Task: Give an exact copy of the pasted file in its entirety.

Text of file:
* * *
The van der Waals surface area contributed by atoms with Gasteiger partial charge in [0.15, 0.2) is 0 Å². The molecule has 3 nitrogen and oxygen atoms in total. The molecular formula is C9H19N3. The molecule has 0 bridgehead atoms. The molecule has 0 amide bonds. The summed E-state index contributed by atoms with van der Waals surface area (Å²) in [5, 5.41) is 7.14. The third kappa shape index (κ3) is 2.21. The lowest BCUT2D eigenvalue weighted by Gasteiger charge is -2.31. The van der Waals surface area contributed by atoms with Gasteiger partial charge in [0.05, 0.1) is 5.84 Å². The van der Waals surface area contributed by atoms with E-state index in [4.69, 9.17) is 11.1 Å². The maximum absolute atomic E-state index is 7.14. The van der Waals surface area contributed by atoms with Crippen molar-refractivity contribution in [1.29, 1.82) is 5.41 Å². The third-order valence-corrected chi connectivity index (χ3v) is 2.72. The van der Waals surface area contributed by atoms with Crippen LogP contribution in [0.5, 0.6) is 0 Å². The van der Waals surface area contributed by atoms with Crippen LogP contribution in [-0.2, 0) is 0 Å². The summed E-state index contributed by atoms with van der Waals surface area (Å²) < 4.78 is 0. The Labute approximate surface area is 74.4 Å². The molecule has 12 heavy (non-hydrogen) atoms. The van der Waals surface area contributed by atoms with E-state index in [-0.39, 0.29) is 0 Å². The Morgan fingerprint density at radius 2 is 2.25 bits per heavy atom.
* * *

The van der Waals surface area contributed by atoms with Gasteiger partial charge in [0.15, 0.2) is 0 Å². The molecule has 3 nitrogen and oxygen atoms in total. The molecular formula is C9H19N3. The molecule has 0 bridgehead atoms. The molecule has 0 amide bonds. The summed E-state index contributed by atoms with van der Waals surface area (Å²) in [5, 5.41) is 7.14. The third kappa shape index (κ3) is 2.21. The lowest BCUT2D eigenvalue weighted by Gasteiger charge is -2.31. The van der Waals surface area contributed by atoms with Gasteiger partial charge in [0.05, 0.1) is 5.84 Å². The van der Waals surface area contributed by atoms with E-state index in [4.69, 9.17) is 11.1 Å². The maximum absolute atomic E-state index is 7.14. The van der Waals surface area contributed by atoms with Crippen molar-refractivity contribution in [1.29, 1.82) is 5.41 Å². The third-order valence-corrected chi connectivity index (χ3v) is 2.72. The van der Waals surface area contributed by atoms with Crippen LogP contribution in [0.5, 0.6) is 0 Å². The van der Waals surface area contributed by atoms with Crippen LogP contribution in [-0.2, 0) is 0 Å². The summed E-state index contributed by atoms with van der Waals surface area (Å²) < 4.78 is 0. The Labute approximate surface area is 74.4 Å². The molecule has 12 heavy (non-hydrogen) atoms. The van der Waals surface area contributed by atoms with E-state index in [-0.39, 0.29) is 0 Å². The Morgan fingerprint density at radius 2 is 2.25 bits per heavy atom.